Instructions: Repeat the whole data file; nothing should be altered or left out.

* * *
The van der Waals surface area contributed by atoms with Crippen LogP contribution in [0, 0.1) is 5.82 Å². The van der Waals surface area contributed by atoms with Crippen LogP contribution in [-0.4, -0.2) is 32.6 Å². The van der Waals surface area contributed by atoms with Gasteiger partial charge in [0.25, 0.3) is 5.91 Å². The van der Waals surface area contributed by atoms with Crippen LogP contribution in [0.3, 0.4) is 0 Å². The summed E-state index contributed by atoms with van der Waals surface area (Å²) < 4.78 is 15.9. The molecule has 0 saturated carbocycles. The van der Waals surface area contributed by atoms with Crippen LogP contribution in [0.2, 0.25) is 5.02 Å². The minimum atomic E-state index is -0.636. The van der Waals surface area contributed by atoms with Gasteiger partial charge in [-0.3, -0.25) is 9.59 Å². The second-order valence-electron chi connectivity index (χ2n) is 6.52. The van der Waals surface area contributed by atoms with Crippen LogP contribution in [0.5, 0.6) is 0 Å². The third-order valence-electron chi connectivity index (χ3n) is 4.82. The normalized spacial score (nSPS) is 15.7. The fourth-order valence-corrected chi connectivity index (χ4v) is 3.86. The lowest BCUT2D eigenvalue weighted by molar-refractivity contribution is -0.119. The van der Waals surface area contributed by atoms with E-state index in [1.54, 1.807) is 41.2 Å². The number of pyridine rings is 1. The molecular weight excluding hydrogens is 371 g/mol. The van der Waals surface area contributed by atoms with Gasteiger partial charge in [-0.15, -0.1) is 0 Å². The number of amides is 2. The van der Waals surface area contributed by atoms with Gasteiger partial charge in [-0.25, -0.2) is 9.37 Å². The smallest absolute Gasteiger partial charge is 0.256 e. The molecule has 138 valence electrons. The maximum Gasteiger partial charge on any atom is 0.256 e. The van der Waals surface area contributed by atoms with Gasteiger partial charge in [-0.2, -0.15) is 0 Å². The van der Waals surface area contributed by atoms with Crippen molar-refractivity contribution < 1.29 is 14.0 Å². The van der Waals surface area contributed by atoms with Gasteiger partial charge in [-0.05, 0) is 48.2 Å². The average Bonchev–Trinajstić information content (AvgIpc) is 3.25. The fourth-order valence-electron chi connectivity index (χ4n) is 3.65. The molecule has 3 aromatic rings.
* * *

The van der Waals surface area contributed by atoms with Crippen LogP contribution in [0, 0.1) is 5.82 Å². The van der Waals surface area contributed by atoms with Crippen LogP contribution in [-0.4, -0.2) is 32.6 Å². The van der Waals surface area contributed by atoms with Gasteiger partial charge in [0.25, 0.3) is 5.91 Å². The van der Waals surface area contributed by atoms with Crippen LogP contribution in [0.3, 0.4) is 0 Å². The summed E-state index contributed by atoms with van der Waals surface area (Å²) < 4.78 is 15.9. The molecule has 0 saturated carbocycles. The van der Waals surface area contributed by atoms with Crippen LogP contribution in [0.2, 0.25) is 5.02 Å². The minimum atomic E-state index is -0.636. The van der Waals surface area contributed by atoms with Gasteiger partial charge in [-0.3, -0.25) is 9.59 Å². The second-order valence-electron chi connectivity index (χ2n) is 6.52. The van der Waals surface area contributed by atoms with Crippen LogP contribution in [0.5, 0.6) is 0 Å². The third-order valence-electron chi connectivity index (χ3n) is 4.82. The normalized spacial score (nSPS) is 15.7. The fourth-order valence-corrected chi connectivity index (χ4v) is 3.86. The lowest BCUT2D eigenvalue weighted by molar-refractivity contribution is -0.119. The van der Waals surface area contributed by atoms with E-state index in [1.54, 1.807) is 41.2 Å². The number of pyridine rings is 1. The molecular weight excluding hydrogens is 371 g/mol. The van der Waals surface area contributed by atoms with Gasteiger partial charge in [-0.15, -0.1) is 0 Å². The number of amides is 2. The van der Waals surface area contributed by atoms with Gasteiger partial charge in [-0.25, -0.2) is 9.37 Å². The smallest absolute Gasteiger partial charge is 0.256 e. The molecule has 138 valence electrons. The maximum Gasteiger partial charge on any atom is 0.256 e. The van der Waals surface area contributed by atoms with Gasteiger partial charge in [-0.2, -0.15) is 0 Å². The van der Waals surface area contributed by atoms with Crippen molar-refractivity contribution < 1.29 is 14.0 Å². The van der Waals surface area contributed by atoms with Gasteiger partial charge in [-0.05, 0) is 48.2 Å². The average Bonchev–Trinajstić information content (AvgIpc) is 3.25. The fourth-order valence-electron chi connectivity index (χ4n) is 3.65. The molecule has 3 aromatic rings.